Any attempt to take a picture went by the wayside. The chair was his
and the shoes had to share.
I had interrupted his attempts to woo the Little Girl. She cried when he tackled her and that was going too far.
So losing at love, he did what many do. He conquered. In this case, a chair set aside for a pair of old shoes.
Those shoes were my first pair of high heels. Bought at the 14th Street Synagogue's bazaar in 1970 or so, they were old then, too. But they fit and the heel wasn't too high. No one would notice an eleven-year old wearing shoes beyond her years.
Years, later, the first office job in customer service for a fabric company had been found after cleaning houses, caring for children, and being a bike messenger. It was the height of luxury, sitting in a chair while earning money and being paid for 15-minute breaks for coffee and smokes.
It also came with a gang of girls
from the other four boroughs in full 1970's fashion, sashaying high waisted pants with pronounced panty-lines and striding thick, clunky platform shoes, their shags wind-swept, each part of their beings swathed in the right stuff that promised of love.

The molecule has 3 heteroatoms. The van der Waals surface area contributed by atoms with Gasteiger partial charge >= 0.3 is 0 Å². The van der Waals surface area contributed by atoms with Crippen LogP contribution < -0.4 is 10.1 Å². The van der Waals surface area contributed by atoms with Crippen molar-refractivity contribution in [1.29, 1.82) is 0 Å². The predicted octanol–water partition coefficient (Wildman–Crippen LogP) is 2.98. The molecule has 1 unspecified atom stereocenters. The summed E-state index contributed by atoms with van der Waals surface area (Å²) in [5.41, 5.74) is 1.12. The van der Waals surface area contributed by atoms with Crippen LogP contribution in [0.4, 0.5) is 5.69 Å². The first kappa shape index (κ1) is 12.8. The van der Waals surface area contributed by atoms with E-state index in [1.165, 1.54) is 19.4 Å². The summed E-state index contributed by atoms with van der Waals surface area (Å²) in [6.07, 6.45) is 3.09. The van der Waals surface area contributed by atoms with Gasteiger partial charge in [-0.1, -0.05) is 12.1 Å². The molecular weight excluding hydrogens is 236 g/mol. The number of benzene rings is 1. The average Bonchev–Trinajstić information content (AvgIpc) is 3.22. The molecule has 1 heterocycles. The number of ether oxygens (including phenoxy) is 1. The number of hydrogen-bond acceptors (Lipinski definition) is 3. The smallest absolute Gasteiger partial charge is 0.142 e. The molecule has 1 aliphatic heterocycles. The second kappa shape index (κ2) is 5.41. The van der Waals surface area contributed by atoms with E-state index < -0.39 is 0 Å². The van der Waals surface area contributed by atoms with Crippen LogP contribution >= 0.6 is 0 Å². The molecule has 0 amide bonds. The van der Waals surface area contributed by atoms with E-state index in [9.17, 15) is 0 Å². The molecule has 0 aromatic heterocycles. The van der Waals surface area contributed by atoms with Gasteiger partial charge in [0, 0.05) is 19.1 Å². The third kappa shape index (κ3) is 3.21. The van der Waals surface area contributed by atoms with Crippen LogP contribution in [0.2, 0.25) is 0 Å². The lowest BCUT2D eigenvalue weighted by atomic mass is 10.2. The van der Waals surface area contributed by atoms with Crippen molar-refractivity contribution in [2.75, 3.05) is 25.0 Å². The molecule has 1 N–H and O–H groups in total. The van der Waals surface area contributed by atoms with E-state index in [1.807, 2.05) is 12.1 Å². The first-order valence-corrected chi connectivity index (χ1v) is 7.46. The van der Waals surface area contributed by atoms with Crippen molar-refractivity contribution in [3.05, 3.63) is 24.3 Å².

I wore baggy shirts and pants that hid nights of drinking and a round-the-clock junk food diet. After several suggestions, reprimands and then final warnings about dressing more professional, which only meant dressing more lady-like, I knew I had to do something . So one day I pulled out out the shoes, and with a skirt found somewhere cheap, maybe Klein's or Alexander's or Korvette's, I showed up to work.
There's a particular kind of office-silence that rises from whisper-hissing from furious girls, who one by one stormed into the break room to stare in horror and contempt at an old pair of kitten heel, black suede shoes bought second-hand years before. It defied their many hours of effort, making sure from head-to-toe they were the right thing to be loved.
I may have given up the chair tonight to a pissed off hissing cat. But that day, I stayed seated, giving up nothing.